Gluten is a protein complex found in certain cereals (mainly wheat, rye and barley) that is characteristic of most baked goods and widely consumed daily in food. Coeliac disorder is an autoimmune disease of the small intestine, the symptoms of which are caused precisely by the intake of gluten.
In recent years, there has been an increase in the diagnosis of coeliac disease and an increased market sensitivity to the development of gluten-free products. The cosmetics sector is not immune to this trend, and recently one can observe more and more cosmetics being developed for coeliacs, i.e. containing no gluten or cosmetic ingredients that could be contaminated with it.
It must be said that in general gluten contamination is very unlikely in cosmetics, and depends on the raw materials used. For example, a cosmetic containing wheat germ oil or hydrolysed wheat protein could be contaminated with gluten, but these contamination values are generally lower than the food-approved limit. Nevertheless, gluten-free cosmetics seem to be one of the new trends in the cosmetics market.
The characteristics of gluten-free cosmetics for persons with the coeliac condition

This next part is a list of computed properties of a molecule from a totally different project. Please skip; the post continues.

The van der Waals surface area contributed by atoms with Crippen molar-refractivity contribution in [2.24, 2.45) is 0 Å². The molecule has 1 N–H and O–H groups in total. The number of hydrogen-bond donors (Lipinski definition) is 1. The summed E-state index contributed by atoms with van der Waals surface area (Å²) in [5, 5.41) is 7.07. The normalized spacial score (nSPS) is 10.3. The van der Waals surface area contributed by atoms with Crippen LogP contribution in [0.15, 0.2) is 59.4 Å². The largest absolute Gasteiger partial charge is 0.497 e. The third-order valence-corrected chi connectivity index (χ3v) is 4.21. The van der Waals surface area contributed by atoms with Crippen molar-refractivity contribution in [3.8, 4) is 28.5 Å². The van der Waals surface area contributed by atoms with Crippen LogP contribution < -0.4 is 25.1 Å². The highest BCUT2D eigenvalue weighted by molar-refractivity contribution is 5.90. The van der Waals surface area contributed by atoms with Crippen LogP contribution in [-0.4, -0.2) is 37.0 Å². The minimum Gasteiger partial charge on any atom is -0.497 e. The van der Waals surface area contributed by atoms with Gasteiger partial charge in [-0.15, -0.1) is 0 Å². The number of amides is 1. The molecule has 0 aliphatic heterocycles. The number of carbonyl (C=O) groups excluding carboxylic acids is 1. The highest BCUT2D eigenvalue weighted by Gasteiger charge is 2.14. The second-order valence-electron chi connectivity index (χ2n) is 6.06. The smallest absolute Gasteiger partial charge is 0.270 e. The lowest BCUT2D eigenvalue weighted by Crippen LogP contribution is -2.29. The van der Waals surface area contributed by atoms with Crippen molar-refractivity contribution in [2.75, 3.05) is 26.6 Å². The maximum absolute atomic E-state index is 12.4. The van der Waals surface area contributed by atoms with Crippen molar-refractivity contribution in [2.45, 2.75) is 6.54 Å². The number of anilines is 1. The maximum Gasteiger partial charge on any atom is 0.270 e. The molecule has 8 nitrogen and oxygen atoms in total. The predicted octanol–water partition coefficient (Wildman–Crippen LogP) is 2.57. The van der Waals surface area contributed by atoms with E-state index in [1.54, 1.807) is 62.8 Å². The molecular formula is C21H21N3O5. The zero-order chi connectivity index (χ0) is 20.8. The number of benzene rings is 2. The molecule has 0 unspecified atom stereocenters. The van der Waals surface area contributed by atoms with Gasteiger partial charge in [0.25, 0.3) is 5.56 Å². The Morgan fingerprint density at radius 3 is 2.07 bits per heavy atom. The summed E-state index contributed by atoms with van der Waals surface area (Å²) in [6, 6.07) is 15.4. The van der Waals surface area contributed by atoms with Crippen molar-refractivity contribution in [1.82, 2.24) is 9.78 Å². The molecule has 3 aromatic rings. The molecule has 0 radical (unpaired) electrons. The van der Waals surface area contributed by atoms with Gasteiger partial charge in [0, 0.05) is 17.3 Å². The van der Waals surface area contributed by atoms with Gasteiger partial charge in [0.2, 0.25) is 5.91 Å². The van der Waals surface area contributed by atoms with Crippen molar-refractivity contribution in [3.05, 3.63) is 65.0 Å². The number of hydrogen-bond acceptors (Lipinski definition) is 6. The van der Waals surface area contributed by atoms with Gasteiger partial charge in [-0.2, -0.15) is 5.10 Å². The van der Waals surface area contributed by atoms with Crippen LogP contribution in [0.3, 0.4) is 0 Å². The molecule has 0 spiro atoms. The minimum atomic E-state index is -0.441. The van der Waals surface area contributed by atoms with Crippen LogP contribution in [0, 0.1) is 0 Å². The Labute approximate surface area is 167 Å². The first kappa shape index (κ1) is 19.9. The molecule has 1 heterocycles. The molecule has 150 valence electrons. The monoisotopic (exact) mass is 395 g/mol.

In particular, the most developed gluten-free cosmetics are those that can accidentally come into contact with the body, such as lipsticks, toothpastes or hand creams (in the latter case due to hand injuries or inadequate hand washing after application of a cosmetic). In general, however, these are borderline cases and in which the amount of cosmetic that accidentally enters the bloodstream should be at a much higher dose in order to activate the immune system. Moreover, contact gluten poses no real risk to an intact skin, if one considers that the skin is a semi-permeable barrier and that the size of gluten is greater than that of molecules that can permeate trans cutaneously.
Gluten in cosmetics: a real risk?
The specific risk in gluten in cosmetics also seems to be for individuals suffering from atopic dermatitis, i.e. a situation in which the physiological barrier function of the skin is compromised, although there are conflicting opinions on this hypothesis.
To date, the Italian Celiac Disease Association reassures on the use of cosmetics containing gluten, because for the intended external use they do not represent a health risk. In some specific cases, as a matter of prudence, the absence of gluten in cosmetics can be a reassuring element for the consumer, in the knowledge that cosmetic raw materials are in any case of high purity and controlled throughout the supply chain.